The knapsack 10 defines a main carrying space 11, which is sufficiently large that the recording/playback device 60 is less than 30% of the available carrying volume. There is no particular magic to this number, and it is also contemplated that the relative sizes of the baggage and recording/playback device would provide a corresponding ratio of less than 20%, 10%, 5%, and at the other end would provide a corresponding ratio of greater than 40%, 50%, or 60%.
The designated location for the recording/playback device 60 can be anywhere on or in the baggage. Thus, the designated location may be on or in the flap 14, on or in the main body carrying space 11, or even in some external or internal pocket. The location may be “designated” in any suitable manner, including through advertisement, or through some physical adaptation. Particularly contemplated adaptations include small pouches, with or without a flap or other closure, Velcro™, magnets, glue, and so forth. The adaptation preferably provides for relatively easy removal of the device by a user. Constraining the recording/playback device in a relatively fixed position means that the device is not permitted to spatially translate by more than three inches in any direction. More preferable constraints are stricter, providing movement by less than two inches, one half inch, or one third of an inch in any direction.
With current technology the recording/playback device 60 is most likely limited to less than about 20 minutes of voice or music recording. Greater or lesser capacities are also contemplated, however, including recording of more than 30, 40, 50, or 60 minutes, and also less than 15, 10, 5, or two minutes.
Sensor 50 is intended to sense opening and/or closing of the flap 14. To this end the sensor 50 cooperates with magnetic switch elements 30, 40 positioned on opposite sides of rim 22 to detect opening and closing of the knapsack. When the knapsack is closed, the proximity of the magnets to each other may advantageously produce a signal in the detector circuit, and when the opening is opened, the lack of proximity of the magnets to each other may advantageously produce a different signal in the detector. The magnets in such an embodiment can be sewn into the knapsack, or alternatively they can be removably held within a pocket near the opening, or removably attached using Velcro™ or other adhering means. An electronic circuit for operating the sensor can be similar to that found in the above referenced patents, or can be of another design.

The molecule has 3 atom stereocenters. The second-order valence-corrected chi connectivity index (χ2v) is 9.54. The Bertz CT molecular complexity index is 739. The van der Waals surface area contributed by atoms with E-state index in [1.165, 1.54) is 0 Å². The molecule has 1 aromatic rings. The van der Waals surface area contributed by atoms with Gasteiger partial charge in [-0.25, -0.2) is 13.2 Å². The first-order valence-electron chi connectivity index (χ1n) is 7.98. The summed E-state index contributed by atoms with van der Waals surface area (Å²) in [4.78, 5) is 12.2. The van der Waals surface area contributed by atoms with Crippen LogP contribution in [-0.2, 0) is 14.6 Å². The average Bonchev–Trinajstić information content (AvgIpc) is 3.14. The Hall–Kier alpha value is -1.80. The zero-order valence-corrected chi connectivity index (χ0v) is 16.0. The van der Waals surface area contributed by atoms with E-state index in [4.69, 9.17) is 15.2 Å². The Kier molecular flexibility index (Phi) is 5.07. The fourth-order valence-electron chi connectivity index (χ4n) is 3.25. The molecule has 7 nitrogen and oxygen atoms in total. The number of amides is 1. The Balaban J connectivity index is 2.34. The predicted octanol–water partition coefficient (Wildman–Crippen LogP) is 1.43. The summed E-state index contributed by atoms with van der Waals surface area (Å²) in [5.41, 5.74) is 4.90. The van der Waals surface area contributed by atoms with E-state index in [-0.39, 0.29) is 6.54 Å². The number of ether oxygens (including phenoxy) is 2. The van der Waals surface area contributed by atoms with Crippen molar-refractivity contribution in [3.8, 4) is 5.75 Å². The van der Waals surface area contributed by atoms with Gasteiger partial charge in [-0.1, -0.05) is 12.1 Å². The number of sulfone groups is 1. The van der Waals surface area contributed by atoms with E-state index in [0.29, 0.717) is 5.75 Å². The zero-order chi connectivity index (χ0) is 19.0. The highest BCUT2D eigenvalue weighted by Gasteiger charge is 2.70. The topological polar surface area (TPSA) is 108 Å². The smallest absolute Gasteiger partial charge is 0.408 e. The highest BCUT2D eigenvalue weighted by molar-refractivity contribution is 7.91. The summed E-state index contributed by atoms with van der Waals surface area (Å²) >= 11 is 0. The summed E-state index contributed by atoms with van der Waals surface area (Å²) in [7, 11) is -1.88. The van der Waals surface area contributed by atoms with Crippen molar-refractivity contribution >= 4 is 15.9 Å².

Of course alternative sensors need not be coupled to magnetic switches, and need not necessarily even sense opening and closing. Alternative sensors are contemplated to include motion detectors, proximity detectors and electromagnetic energy detectors that may respond to remote control devices. Thus, events contemplated to be detected by a sensor in the present subject matter include all detectable events, including access (i.e., opening of the baggage), motion, receipt of a remote control signal, temporal events such as the end of a pre-set time span, or occurrence one or more preset times, a temperature change, or a pressure change. The sensor may also be actuated by a distal source such as a sound or radio wave transmitter of some sort.